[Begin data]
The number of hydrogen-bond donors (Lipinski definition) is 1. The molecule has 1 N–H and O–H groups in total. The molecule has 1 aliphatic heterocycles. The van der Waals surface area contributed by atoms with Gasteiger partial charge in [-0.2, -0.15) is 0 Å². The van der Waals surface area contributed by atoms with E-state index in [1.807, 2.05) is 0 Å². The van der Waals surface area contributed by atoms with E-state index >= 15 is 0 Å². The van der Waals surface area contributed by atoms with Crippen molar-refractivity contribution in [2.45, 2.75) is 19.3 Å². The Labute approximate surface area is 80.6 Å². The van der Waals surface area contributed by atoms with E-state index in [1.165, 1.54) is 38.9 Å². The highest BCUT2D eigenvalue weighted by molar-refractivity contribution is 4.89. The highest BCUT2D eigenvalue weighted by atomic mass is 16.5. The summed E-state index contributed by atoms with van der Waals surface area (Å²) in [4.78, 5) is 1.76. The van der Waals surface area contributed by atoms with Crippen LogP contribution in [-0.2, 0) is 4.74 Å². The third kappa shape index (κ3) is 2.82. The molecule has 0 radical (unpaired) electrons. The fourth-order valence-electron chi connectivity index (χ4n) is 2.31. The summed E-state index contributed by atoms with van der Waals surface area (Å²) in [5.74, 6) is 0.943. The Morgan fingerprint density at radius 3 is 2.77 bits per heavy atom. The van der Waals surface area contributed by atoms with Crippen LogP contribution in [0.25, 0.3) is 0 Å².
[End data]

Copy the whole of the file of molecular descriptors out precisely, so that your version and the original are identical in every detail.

The number of hydrogen-bond donors (Lipinski definition) is 1. The molecule has 1 N–H and O–H groups in total. The molecule has 1 aliphatic heterocycles. The van der Waals surface area contributed by atoms with Gasteiger partial charge in [-0.2, -0.15) is 0 Å². The van der Waals surface area contributed by atoms with E-state index in [1.807, 2.05) is 0 Å². The van der Waals surface area contributed by atoms with E-state index >= 15 is 0 Å². The van der Waals surface area contributed by atoms with Crippen molar-refractivity contribution in [2.45, 2.75) is 19.3 Å². The Labute approximate surface area is 80.6 Å². The van der Waals surface area contributed by atoms with E-state index in [1.165, 1.54) is 38.9 Å². The highest BCUT2D eigenvalue weighted by molar-refractivity contribution is 4.89. The highest BCUT2D eigenvalue weighted by atomic mass is 16.5. The summed E-state index contributed by atoms with van der Waals surface area (Å²) in [4.78, 5) is 1.76. The van der Waals surface area contributed by atoms with Crippen LogP contribution in [-0.2, 0) is 4.74 Å². The third kappa shape index (κ3) is 2.82. The molecule has 0 radical (unpaired) electrons. The fourth-order valence-electron chi connectivity index (χ4n) is 2.31. The summed E-state index contributed by atoms with van der Waals surface area (Å²) in [5.74, 6) is 0.943. The Morgan fingerprint density at radius 3 is 2.77 bits per heavy atom. The van der Waals surface area contributed by atoms with Crippen LogP contribution in [0.25, 0.3) is 0 Å².